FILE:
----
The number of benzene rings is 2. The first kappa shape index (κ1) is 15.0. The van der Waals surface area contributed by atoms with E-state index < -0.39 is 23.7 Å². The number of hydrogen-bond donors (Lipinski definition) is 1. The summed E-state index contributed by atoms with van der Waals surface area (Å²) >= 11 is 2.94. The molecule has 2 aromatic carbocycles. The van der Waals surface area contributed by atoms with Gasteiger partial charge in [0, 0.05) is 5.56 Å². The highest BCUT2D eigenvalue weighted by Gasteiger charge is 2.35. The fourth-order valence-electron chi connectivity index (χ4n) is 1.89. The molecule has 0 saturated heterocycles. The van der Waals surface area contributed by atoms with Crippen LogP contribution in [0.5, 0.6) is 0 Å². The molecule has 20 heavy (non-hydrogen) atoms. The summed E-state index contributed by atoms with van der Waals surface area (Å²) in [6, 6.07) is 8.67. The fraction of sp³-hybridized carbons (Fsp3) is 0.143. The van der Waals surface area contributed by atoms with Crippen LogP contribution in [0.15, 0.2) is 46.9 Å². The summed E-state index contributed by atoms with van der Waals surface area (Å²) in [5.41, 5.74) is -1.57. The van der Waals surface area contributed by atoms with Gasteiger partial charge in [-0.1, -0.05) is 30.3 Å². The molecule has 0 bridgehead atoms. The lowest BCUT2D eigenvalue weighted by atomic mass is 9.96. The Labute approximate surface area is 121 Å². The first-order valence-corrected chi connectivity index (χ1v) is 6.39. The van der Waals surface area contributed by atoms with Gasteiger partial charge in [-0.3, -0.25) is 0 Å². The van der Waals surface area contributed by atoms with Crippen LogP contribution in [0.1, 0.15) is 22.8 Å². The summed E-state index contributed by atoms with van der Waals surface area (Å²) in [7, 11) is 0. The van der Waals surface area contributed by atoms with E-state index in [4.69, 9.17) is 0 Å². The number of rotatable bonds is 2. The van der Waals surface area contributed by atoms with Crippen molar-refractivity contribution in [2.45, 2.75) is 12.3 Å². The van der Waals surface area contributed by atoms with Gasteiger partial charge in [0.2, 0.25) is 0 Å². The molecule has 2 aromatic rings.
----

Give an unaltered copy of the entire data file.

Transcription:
The number of benzene rings is 2. The first kappa shape index (κ1) is 15.0. The van der Waals surface area contributed by atoms with E-state index < -0.39 is 23.7 Å². The number of hydrogen-bond donors (Lipinski definition) is 1. The summed E-state index contributed by atoms with van der Waals surface area (Å²) >= 11 is 2.94. The molecule has 2 aromatic carbocycles. The van der Waals surface area contributed by atoms with Gasteiger partial charge in [0, 0.05) is 5.56 Å². The highest BCUT2D eigenvalue weighted by Gasteiger charge is 2.35. The fourth-order valence-electron chi connectivity index (χ4n) is 1.89. The molecule has 0 saturated heterocycles. The van der Waals surface area contributed by atoms with Crippen LogP contribution in [0.5, 0.6) is 0 Å². The molecule has 20 heavy (non-hydrogen) atoms. The summed E-state index contributed by atoms with van der Waals surface area (Å²) in [6, 6.07) is 8.67. The fraction of sp³-hybridized carbons (Fsp3) is 0.143. The van der Waals surface area contributed by atoms with Crippen LogP contribution in [0.15, 0.2) is 46.9 Å². The summed E-state index contributed by atoms with van der Waals surface area (Å²) in [5.41, 5.74) is -1.57. The van der Waals surface area contributed by atoms with Gasteiger partial charge in [-0.1, -0.05) is 30.3 Å². The molecule has 0 bridgehead atoms. The lowest BCUT2D eigenvalue weighted by atomic mass is 9.96. The Labute approximate surface area is 121 Å². The first-order valence-corrected chi connectivity index (χ1v) is 6.39. The van der Waals surface area contributed by atoms with Gasteiger partial charge in [-0.3, -0.25) is 0 Å². The van der Waals surface area contributed by atoms with Crippen LogP contribution in [0.1, 0.15) is 22.8 Å². The summed E-state index contributed by atoms with van der Waals surface area (Å²) in [7, 11) is 0. The van der Waals surface area contributed by atoms with E-state index in [4.69, 9.17) is 0 Å². The number of rotatable bonds is 2. The van der Waals surface area contributed by atoms with Crippen molar-refractivity contribution in [2.45, 2.75) is 12.3 Å². The van der Waals surface area contributed by atoms with Gasteiger partial charge in [0.2, 0.25) is 0 Å². The molecule has 2 aromatic rings.